Now that we’re aligned about what user-centered design is, let’s talk about how to make the design centered around the ML model — how to improve the model and make the learning process as efficient and beneficial as possible.
When we talked about user-centered design, our goal was to make the model understand the user. Now, let’s try to make sure the user understands the model.
To make this generic and straightforward, let’s establish a very high-level flow of the machine learning process:
In order to think about Machine Learning Experience, let’s forget for a second what we know about user interface components. Let’s talk about the process and how it meets humans.
The training part of the ML model is essentially taking a lot of data and uploading it so that the algorithm can learn from it. Let’s say we want to train a model to identify lemurs in pictures. A training process can include uploading 1,000 images, some labelled and some not. Then, waiting for the model to learn. At the end of the process the model will be trained and can identify a lemur!
As users, we’d like to make sure the algorithm learned. That’s why it’s important to visualize and clarify the training process — things like the accuracy of the model, the number of epochs that it took for it to learn, etc.
Also, if we want to make sure the model works as we want it to, we can move to inference phase.
In this part, we’d like to test the understanding of the model. Inferring, to put it in very simple words, is pressing the “run” button on the AI model, with a given input. If we take the lemur example from before, at this point, we would upload a picture and check that the model understands what a lemur is and what isn’t.
After seeing the result, the user should have the ability to provide feedback, so the model will learn and improve.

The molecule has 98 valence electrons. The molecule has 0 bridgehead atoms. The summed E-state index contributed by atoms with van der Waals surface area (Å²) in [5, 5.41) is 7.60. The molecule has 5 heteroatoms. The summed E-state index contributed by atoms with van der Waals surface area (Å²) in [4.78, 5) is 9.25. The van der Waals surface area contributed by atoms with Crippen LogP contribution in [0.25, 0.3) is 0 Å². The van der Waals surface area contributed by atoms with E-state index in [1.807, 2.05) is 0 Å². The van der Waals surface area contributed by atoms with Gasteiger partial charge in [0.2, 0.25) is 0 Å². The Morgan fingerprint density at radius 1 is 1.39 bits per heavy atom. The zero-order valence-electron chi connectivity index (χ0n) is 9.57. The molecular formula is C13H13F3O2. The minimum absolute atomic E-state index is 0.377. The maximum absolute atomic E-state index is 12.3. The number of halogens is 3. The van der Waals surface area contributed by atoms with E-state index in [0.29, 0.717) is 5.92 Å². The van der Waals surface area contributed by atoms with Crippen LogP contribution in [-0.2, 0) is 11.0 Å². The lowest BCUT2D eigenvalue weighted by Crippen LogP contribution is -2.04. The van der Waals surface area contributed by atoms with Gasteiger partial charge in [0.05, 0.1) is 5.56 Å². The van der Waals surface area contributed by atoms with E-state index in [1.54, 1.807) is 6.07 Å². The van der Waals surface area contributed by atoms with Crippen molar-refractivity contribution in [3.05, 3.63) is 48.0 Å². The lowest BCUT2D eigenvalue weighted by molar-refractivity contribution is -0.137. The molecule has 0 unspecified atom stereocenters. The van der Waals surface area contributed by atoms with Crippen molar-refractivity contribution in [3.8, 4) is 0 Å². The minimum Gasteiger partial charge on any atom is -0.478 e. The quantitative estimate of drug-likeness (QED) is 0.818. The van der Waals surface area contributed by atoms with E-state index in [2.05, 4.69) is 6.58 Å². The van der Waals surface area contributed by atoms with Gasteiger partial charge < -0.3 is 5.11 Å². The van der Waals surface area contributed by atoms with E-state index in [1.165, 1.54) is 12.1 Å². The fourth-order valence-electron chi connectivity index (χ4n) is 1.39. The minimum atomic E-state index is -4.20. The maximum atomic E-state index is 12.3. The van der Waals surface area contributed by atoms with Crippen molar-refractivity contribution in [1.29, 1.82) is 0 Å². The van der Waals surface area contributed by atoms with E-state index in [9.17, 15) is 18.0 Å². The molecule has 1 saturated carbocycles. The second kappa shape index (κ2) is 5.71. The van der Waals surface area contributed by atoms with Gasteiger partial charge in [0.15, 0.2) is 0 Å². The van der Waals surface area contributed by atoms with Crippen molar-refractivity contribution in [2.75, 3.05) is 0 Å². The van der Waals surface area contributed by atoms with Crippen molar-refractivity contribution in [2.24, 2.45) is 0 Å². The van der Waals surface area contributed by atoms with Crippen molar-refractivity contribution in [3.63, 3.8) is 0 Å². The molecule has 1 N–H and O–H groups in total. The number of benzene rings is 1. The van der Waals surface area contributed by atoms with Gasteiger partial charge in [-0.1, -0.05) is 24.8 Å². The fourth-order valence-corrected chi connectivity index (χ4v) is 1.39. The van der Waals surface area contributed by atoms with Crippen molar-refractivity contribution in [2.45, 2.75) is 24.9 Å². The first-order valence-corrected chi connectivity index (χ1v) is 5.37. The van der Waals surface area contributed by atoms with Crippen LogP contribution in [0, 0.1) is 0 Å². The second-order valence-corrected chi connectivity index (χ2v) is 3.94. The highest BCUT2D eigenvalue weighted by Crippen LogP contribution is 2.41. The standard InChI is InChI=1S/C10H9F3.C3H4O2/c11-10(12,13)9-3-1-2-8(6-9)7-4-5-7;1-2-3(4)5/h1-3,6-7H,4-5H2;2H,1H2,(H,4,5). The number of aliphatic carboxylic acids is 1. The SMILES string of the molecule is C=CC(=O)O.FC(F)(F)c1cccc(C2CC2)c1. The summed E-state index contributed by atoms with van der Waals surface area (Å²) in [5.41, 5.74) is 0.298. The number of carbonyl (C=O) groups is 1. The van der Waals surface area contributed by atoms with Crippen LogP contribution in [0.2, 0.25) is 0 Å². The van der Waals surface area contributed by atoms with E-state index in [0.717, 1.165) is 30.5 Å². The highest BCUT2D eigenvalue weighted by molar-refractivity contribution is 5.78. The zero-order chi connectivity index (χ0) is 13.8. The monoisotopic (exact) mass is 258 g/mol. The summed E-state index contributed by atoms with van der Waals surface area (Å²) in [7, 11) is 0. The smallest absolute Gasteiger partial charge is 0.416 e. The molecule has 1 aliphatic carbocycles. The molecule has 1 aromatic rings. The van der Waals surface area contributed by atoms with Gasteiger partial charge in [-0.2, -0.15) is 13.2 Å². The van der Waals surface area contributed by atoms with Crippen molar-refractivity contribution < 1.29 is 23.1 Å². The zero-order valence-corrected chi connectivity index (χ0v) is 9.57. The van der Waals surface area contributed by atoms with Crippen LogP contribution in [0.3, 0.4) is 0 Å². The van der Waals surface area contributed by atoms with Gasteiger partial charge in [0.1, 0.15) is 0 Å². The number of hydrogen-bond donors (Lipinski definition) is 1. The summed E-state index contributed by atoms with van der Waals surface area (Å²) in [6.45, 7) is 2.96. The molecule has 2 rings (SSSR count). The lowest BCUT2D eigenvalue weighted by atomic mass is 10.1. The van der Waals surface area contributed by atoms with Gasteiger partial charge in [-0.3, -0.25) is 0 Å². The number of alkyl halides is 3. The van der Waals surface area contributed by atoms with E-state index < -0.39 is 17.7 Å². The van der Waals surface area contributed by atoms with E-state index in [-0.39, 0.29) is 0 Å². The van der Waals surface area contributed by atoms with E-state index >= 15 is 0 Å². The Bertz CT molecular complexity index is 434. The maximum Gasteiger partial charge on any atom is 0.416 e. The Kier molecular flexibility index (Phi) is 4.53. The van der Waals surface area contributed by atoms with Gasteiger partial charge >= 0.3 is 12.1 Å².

In order to make sure the model is performing well, monitoring is needed. It’s essential to understand the relevant metrics in order to monitor the model well. For a deeper understanding of the subject, I highly recommend reading this article.
Now, when we know both sides of the AI-Product equation, we’re able to identify the guidelines for creating a good AI product:
When thinking about the product’s users, we need to take into consideration the ML researcher who will feed and train the algorithm. With that in mind, we have some key takeaways:
To give good predictions and provide an actual value, the top motivation for the ML researcher is to make sure the algorithm is as accurate as possible. For that to happen, we need the user to have comprehensive understanding of the model’s inputs and outputs. e.g., users should understand the importance of labelling training data and giving feedback to the predictions. The better users understand the important metrics of the model, the better they’ll be able to improve the model and get better results. In other words, in order to improve the model, users need to understand the “needs” of the model.
In order to improve the model, it’s important to make the user’s feedback as intuitive as possible and make it a big part of the user flow. There’s only so much an algorithm can understand about human needs without actual human input (imagine expecting a baby to learn how to speak without teaching it what’s right and what’s wrong).
Making users feel like they’re taking an active part in a product’s functioning is highly beneficial, for two reasons:
Extra reading on the subject can be found on this great post about the IKEA effect.
It’s a shared motivation for the model to learn from the best quality of input. A good design can encourage the user to upload high-quality inputs and remark when and why low-quality inputs aren’t good enough. e.g., a message saying the input image’s quality is too low in a way that the user understands and “believes”, therefore, wants to upload better images.
In conclusion, products are becoming much simpler for the end-user, but much more complex “behind the scenes.” As product managers, designers, and developers, we should aim for an excellent front-facing product, but also aspire to contribute to the efficiency of our product’s algorithms. That’s why we need to add the ML model to our design parameters, in any way possible.
We need to find a way to make humans understand and help AI, alongside AI helping humans.